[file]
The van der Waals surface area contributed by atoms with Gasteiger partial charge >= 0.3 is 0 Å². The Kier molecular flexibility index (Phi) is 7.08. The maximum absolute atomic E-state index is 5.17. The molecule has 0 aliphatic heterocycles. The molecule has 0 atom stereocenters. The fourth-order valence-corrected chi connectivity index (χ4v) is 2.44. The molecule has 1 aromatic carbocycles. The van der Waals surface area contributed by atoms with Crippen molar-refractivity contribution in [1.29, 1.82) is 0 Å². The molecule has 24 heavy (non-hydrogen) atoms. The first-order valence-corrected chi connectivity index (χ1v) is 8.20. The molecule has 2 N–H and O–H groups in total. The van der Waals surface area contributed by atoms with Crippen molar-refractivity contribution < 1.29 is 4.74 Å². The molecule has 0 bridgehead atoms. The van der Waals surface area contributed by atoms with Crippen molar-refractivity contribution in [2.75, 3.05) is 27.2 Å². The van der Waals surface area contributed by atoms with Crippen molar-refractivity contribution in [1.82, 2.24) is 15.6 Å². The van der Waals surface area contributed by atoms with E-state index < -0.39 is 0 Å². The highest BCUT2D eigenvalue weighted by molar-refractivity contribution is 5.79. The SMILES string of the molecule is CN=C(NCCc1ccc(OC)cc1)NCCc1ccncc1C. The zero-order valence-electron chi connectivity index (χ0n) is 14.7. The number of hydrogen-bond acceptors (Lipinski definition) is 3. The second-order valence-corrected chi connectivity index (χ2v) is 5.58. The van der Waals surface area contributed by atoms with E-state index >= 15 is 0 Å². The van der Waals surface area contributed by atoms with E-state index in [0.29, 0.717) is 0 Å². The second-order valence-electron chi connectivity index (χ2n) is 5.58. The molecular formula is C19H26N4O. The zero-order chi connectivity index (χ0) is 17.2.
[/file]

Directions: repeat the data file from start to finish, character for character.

The van der Waals surface area contributed by atoms with Gasteiger partial charge >= 0.3 is 0 Å². The Kier molecular flexibility index (Phi) is 7.08. The maximum absolute atomic E-state index is 5.17. The molecule has 0 aliphatic heterocycles. The molecule has 0 atom stereocenters. The fourth-order valence-corrected chi connectivity index (χ4v) is 2.44. The molecule has 1 aromatic carbocycles. The van der Waals surface area contributed by atoms with Crippen molar-refractivity contribution in [1.29, 1.82) is 0 Å². The molecule has 24 heavy (non-hydrogen) atoms. The first-order valence-corrected chi connectivity index (χ1v) is 8.20. The molecule has 2 N–H and O–H groups in total. The van der Waals surface area contributed by atoms with Crippen molar-refractivity contribution < 1.29 is 4.74 Å². The molecule has 0 bridgehead atoms. The van der Waals surface area contributed by atoms with Crippen molar-refractivity contribution in [2.75, 3.05) is 27.2 Å². The van der Waals surface area contributed by atoms with Crippen molar-refractivity contribution in [1.82, 2.24) is 15.6 Å². The van der Waals surface area contributed by atoms with E-state index < -0.39 is 0 Å². The highest BCUT2D eigenvalue weighted by molar-refractivity contribution is 5.79. The SMILES string of the molecule is CN=C(NCCc1ccc(OC)cc1)NCCc1ccncc1C. The zero-order valence-electron chi connectivity index (χ0n) is 14.7. The number of hydrogen-bond acceptors (Lipinski definition) is 3. The second-order valence-corrected chi connectivity index (χ2v) is 5.58. The van der Waals surface area contributed by atoms with E-state index >= 15 is 0 Å². The van der Waals surface area contributed by atoms with E-state index in [0.29, 0.717) is 0 Å². The second-order valence-electron chi connectivity index (χ2n) is 5.58. The molecular formula is C19H26N4O. The zero-order chi connectivity index (χ0) is 17.2.